Property Division Questions
Questions related to the Division of Property in California Divorce Cases
How do California Divorce Courts divide property?
California adheres to what is known as the “community property law.” Community property states generally treat a marriage much like a business and the spouses as partners in the business. The divorce is much like the dissolution of a partnership when it comes to dividing property.
Community property law says that all assets, debts, and accumulations on those assets or liabilities associated with the debts acquired after the date of marriage and prior to the date of separation are considered to be community assets and debts. The exception is gifts and inheritances which are presumed to be the separate property of the spouse receiving the gift or inheritance.
Where California divorces get complicated is where separate property is “comingled” or mixed with community property or vice versa. If you are going through a divorce and need advice regarding what is and is not community property contact a San Diego Divorce Lawyer at Griffith, Young & Lass to discuss your case.
How do California Courts divide debts?
The general rule is that all debts acquired after marriage and prior to the date of separation are community debts to be divided equally between the spouses. However, some exceptions apply with respect to characterization of a debt acquired during the marriage as well as the allocation of true community debt upon dissolution. It is possible to have more than one half of the community debt ordered against one spouse.
Are my spouse’s student loans considered community debt?
Generally student loan debt is considered to be the separate debt of the borrowing spouse. However, depending on whether the student loan proceeds were used to acquire property or to help support the family, these debts may be allocated and treated as community debt.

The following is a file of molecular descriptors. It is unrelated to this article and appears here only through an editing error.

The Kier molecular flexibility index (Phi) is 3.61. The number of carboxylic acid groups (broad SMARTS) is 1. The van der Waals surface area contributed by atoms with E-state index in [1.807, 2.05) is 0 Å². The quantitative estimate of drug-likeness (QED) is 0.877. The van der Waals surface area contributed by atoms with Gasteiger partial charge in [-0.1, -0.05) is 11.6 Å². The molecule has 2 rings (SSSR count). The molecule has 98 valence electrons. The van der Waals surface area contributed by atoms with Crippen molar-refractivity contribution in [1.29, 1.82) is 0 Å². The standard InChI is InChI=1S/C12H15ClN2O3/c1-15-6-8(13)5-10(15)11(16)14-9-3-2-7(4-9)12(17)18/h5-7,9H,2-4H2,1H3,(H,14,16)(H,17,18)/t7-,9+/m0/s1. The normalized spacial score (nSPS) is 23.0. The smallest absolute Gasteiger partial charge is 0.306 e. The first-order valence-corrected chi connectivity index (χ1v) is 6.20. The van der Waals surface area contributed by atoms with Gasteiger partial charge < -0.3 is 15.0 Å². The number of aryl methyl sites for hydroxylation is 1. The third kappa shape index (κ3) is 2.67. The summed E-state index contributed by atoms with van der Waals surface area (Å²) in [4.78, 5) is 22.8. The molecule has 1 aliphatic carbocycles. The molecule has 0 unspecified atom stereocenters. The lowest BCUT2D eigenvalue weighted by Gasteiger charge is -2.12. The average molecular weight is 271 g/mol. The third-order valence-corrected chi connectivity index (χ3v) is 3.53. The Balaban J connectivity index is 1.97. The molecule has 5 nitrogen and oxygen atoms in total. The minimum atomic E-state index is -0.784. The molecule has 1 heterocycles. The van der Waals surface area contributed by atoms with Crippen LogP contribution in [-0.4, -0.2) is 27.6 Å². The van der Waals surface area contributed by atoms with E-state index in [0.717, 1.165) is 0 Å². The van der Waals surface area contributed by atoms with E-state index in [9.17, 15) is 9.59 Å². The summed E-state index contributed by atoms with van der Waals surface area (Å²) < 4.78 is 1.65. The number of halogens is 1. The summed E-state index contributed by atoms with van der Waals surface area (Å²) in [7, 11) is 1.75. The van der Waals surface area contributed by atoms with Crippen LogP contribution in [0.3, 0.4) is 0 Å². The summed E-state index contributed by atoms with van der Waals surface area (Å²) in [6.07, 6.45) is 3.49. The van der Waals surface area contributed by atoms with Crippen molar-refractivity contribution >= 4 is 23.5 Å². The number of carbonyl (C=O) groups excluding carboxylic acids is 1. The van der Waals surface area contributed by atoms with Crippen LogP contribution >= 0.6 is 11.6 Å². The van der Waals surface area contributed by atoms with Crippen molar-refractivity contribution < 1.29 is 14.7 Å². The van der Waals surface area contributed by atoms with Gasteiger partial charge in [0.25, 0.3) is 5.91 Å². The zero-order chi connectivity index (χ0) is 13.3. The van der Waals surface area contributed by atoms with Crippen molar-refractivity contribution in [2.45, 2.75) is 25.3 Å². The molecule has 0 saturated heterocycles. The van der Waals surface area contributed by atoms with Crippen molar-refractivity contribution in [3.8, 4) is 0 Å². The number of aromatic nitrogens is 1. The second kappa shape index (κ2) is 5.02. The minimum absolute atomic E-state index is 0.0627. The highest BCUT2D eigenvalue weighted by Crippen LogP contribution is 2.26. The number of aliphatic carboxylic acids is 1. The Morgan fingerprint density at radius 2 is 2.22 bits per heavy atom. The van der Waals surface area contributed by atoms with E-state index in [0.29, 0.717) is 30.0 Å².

What do we do if our house is upside down?
This is common problem in today’s market. Years ago divorce lawyers were helping the parties to divide the equity in the community residence. Now, it seems that every client that walks in the door has a house that is worth less than they owe. To make matters worse often there is a hefty second mortgage attached.
In a case like this the house is considered to be a community liability rather than a community asset. You have two choices: one party can keep the house and assume the debt along with it, or the parties can either attempt a short sale or allow the house to go into foreclosure. The caveat in a situation wherein one party decides to keep the house is that the party keeping the house is going to have to find a way to refinance in order to remove the other spouse from the loans associated with the house. This is increasingly difficult with a house that has no value.
I have helped my clients to come up with some creative solutions when it comes to dealing with an underwater community residence. Sometimes it takes some creativity and willingness on both sides to sacrifice and bend a bit, but the problem of the upside down house is not unsolvable.
Is a gift between a husband and wife considered community property?
This is an interesting and evolving area of family law practice in California. The short answer is that it depends. Current case law in California says that whether a gift between spouses is considered to be a “transmutation” of that property from community property to separate property depends on the value of the gift compared to the overall value of the marital estate.
If the gift is substantial compared to the value of the estate, then the gift will probably be deemed community property. Conversely, if the gift is relatively inconsequential when compared to the value of the marital estate then the court will probably find that the gift is the separate property of the giftee.
Who gets to keep the engagement ring upon divorce?
An engagement ring is a gift given in contemplation of marriage and considered to be a conditional gift. The condition is satisfied upon the marriage taking place. If the wedding is canceled and the engagement terminated, the one “calling it off” is the loser. In other words, the woman gets to keep the ring if the man calls off the engagement. Once the parties are married, the engagement ring is just like any other piece of property brought into the marriage—it is the separate property of the party bringing it into the marriage (generally the wife).